On Chess: Chess in St. Louis – A never-ending story

May 10, 2018
Var Akobian, one of the highest-rated players competing in the Summer Chess Classic Group A.
Saint Louis Chess Club

It is no longer news that St. Louis is the capital of chess in the United States, yet it continues its reputation for bringing the finest chess players to compete in elite events throughout the year. 2018 marks the Saint Louis Chess Club’s 10th anniversary and 10th straight year hosting the U.S. Championships in St. Louis. After an exciting U.S. Championship cycle, where the top twelve male and top twelve female chess players competed for the crown of national champion, the staff of the Chess Club is continuing their inspiring journey, bringing another exciting event to St. Louis.

(L-R) Helene Meyer, Collins Lewis and Dianne Morris talk about how theater helps address mental health stigmas.
Evie Hemphill | St. Louis Public Radio

Slaying Dragons theatrical troupe uses dramas to remove the stigma of mental and emotional illness. Aiming to “give mental health a stage,” the local group puts on productions with the purpose of helping audiences better understand mental health issues.

On Wednesday’s St. Louis on the Air, host Don Marsh talked about Slaying Dragons’ upcoming production, "My River, My Valley," with Helene Meyer, actress and artistic director of Slaying Dragons, actress Dianne Morris and Collins Lewis, board member of Slaying Dragons and associate professor emeritus of psychiatry at Washington University.

Fireworks, fourth of july, reflected, horizontal, arch
File Photo | Rachel Heidenry | St. Louis Beacon

Fourth of July concerts and fireworks will return to the Gateway Arch for the first time in four years.

Fair St. Louis announced Tuesday that the St. Louis Symphony Orchestra, pop artist Jason Derulo and country singer-songwriter Martina McBride will headline the three-day event. The artists will play on a main stage under the legs of the Arch.

Carrie Houk (left) and Henry Palkes (right) talked about the  third annual Tennessee Williams Festival St. Louis.
Evie Hemphill | St. Louis Public Radio

The third annual Tennessee Williams Festival St. Louis gets underway later this week in honor of a legendary American playwright, poet and artist who spent many formative years in the Gateway City.

On Tuesday’s St. Louis on the Air, host Don Marsh discussed some of the highlights of this year’s lineup in celebration of Williams.

Benjamin Hochman describes his book, “The Big 50: St. Louis Cardinals,” as “an homage … to everyone and everything that makes St. Louis a rich and rarified baseball community.” May 8, 2018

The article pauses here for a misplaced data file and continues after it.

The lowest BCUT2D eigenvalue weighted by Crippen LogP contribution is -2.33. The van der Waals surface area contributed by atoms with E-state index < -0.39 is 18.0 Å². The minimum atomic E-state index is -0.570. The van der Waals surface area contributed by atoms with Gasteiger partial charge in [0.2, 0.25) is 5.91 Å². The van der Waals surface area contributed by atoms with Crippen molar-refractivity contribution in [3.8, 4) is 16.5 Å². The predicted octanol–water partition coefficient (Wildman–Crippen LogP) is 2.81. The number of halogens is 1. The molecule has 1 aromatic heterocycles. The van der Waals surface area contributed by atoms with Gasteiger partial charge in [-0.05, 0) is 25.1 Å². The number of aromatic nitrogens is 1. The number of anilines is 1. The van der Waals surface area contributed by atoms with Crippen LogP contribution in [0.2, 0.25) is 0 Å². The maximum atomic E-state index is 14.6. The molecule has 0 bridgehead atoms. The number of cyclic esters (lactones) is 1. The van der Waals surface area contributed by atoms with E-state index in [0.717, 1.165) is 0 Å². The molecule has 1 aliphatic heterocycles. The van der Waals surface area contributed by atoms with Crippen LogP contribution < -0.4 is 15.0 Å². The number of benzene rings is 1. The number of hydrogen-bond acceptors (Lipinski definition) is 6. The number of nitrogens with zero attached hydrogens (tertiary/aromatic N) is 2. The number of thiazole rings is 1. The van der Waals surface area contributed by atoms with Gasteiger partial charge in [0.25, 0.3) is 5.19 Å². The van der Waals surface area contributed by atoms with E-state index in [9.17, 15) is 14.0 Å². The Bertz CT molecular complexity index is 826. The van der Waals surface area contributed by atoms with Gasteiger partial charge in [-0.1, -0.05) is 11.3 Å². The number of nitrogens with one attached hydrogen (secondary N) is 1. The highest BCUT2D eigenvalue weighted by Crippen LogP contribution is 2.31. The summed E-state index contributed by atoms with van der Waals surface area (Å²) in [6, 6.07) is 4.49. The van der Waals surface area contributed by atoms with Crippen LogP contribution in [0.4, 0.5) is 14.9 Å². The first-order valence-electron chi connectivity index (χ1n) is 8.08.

Evie Hemphill | St. Louis Public Radio

There’s no sports town quite like St. Louis, if you ask native Benjamin Hochman, and that’s what makes his new volume about the St. Louis Cardinals almost more love letter than book.

“My first lullaby was Jack Buck’s voice, if you will, and I’ve always just appreciated the connection between the team and the people here,” the St. Louis Post-Dispatch sports columnist said on Tuesday’s St. Louis on the Air. “I’ve lived in other sports cities, and there’s nothing like St. Louis and baseball.”

Gerry Rohde
Erin Gerrity | Washington University

St. Louis Public Radio is mourning the loss today of one of our own. Gerry Rohde, our longtime evening host has died. He was 55.

His body was discovered this morning in the stockroom at the biology department at Washington University where he worked during the day as stockroom manager and lab safety officer. The cause of death is unknown at this time.

Local musicians perform at PorchFest STL in 2017. The event grew out of a partnership between Washington University students and the Skinker DeBaliviere Community Council.
Thomas Whitener

Residents in the Skinker DeBaliviere neighborhood of St. Louis are set to welcome local musicians and bands Sunday afternoon for a unique music festival.

Inspired by a similar event in Ithaca, New York, PorchFest STL aims to bring the community together and encourage neighbors to connect with one another.

Dennis Owsley / Copyright Dennis C. Owsley

Jazz Unlimited for May 6, 2018 will be “The Music of Art Pepper.”  Born in California to violent alcoholic parents, alto saxophonist Art Pepper was not only one of the greatest players in jazz on his horn, but also one of it’s most tragic figures because of his need to self-medicate himself to escape the horrors of his childhood.  As a result of this, Pepper was incarcerated four times between 1951 and 1966.  He had two careers, the first before 1962 and the second after treatment with methadone, drug treatment at Synanon and his marriage to his third wife Laurie.  His second caree

A year or so ago, I was inspired by the magnificent Ostergaard Glass Galleries in the Palm Springs Art Museum in Palm Springs, California. I went on to talk about the wonderful glass pieces and a marvelous video documentary titled "Pilchuck: A Dance With Fire" which was playing just outside the glass galleries. The video told of how Pilchuck, the famous glassmaking center outside Seattle, was founded by the iconic Dale Chihuly and a few art friends in the counterculture days of the early 70s.

Farmers cheese, olives, pepper, za'atar and olive oil dip with bread from The Benevolent King.
Greg Rannells | Sauce Magazine

On Friday’s St. Louis on the Air, host Don Marsh talked with our partners from Sauce Magazine about the best new restaurants to try during the month of May.

Joining him for the discussion were Heather Hughes and Meera Nagarajan, managing editor and art director, respectively.